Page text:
On Thursday, OneUnited Bank announced a new limited-edition Black History Month version of its Visa debit card. The card features a rendition of famed American abolitionist and Underground Railroad member Harriet Tubman with her arms folded across her chest, commissioned work by Miami-based artist Addonis Parker.
But when the bank announced the new card on Twitter, reactions were swift and critical.
Some who commented on the design said they assumed the project had been led by a clueless white marketing team. Many interpreted Tubman’s crossed arms as the “Wakanda Forever” salute from the Marvel film Black Panther.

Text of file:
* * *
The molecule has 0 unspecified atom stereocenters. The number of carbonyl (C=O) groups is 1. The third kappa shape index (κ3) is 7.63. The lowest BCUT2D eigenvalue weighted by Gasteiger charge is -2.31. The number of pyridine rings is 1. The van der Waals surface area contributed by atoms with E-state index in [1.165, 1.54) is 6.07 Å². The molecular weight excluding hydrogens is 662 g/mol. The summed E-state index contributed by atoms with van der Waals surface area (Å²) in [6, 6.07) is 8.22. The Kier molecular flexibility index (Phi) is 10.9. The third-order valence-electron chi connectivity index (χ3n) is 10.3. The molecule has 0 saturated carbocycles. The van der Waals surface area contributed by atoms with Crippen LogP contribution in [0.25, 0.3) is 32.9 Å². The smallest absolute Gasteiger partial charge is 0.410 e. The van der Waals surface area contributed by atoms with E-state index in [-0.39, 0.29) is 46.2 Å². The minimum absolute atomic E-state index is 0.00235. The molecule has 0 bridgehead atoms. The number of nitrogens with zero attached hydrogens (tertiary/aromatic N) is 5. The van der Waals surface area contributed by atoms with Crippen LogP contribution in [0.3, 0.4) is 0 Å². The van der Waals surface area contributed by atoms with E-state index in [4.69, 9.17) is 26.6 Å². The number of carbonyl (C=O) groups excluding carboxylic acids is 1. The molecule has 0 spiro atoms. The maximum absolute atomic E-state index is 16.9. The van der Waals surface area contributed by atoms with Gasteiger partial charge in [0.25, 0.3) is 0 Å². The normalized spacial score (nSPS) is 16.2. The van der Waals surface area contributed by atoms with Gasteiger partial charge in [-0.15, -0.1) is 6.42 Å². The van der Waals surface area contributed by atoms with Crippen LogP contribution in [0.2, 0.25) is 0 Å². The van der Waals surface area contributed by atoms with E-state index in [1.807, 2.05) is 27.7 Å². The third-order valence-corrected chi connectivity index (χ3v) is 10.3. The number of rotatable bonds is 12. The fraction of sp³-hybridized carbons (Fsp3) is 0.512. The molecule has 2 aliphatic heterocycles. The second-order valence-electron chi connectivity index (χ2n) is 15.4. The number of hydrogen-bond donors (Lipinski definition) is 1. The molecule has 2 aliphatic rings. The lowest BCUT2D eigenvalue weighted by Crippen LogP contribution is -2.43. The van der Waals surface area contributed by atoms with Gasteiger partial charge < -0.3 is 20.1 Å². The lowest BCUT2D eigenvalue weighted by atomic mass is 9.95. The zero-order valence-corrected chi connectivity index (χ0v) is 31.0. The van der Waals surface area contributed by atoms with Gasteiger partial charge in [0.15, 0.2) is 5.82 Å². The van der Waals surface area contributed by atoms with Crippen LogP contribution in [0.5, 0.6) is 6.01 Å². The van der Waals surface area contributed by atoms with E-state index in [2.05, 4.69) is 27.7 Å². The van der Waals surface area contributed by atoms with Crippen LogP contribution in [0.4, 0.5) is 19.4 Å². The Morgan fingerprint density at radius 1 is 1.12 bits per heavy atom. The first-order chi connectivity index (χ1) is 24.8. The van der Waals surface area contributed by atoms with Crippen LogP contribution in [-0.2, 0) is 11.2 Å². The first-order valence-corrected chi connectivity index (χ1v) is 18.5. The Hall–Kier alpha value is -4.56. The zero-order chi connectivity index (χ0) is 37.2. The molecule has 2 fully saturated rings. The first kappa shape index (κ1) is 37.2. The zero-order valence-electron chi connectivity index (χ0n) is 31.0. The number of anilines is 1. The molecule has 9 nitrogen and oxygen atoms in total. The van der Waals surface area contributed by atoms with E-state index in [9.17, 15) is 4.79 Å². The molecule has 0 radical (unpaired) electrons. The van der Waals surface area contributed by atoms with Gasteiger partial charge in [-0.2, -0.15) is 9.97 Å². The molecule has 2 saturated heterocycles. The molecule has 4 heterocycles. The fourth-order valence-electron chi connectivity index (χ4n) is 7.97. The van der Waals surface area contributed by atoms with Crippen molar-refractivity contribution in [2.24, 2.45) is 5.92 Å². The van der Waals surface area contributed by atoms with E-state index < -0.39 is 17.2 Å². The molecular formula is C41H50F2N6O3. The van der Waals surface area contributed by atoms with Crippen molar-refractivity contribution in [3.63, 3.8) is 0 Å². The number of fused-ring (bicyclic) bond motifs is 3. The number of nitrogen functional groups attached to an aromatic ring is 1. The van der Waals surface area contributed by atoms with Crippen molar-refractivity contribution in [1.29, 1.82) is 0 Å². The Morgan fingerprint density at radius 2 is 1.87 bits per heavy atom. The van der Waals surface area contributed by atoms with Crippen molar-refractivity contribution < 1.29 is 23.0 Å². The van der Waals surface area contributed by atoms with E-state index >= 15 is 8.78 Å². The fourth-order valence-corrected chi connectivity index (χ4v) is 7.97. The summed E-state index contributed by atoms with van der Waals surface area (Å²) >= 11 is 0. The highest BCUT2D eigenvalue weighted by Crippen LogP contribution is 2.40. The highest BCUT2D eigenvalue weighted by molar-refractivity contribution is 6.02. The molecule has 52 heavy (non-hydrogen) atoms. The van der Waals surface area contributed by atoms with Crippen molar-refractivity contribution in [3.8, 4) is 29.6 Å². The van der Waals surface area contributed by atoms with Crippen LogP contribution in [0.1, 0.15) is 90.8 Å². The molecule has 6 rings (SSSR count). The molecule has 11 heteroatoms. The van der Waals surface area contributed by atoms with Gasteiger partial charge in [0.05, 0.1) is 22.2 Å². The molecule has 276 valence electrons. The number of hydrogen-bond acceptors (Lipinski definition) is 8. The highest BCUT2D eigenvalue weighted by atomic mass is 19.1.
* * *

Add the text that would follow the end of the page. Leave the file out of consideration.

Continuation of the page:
According to Parker, however, his portrait of Tubman was intended to convey the American Sign Language symbol for “love.” He told Adweek that he started the painting in 2016 (two years before Black Panther’s release) when the Obama administration’s Treasury Secretary Jack Lew announced that Harriet Tubman would be the new face on the $20 bill. That decision was delayed last year by Lew’s replacement Stephen Mnuchin,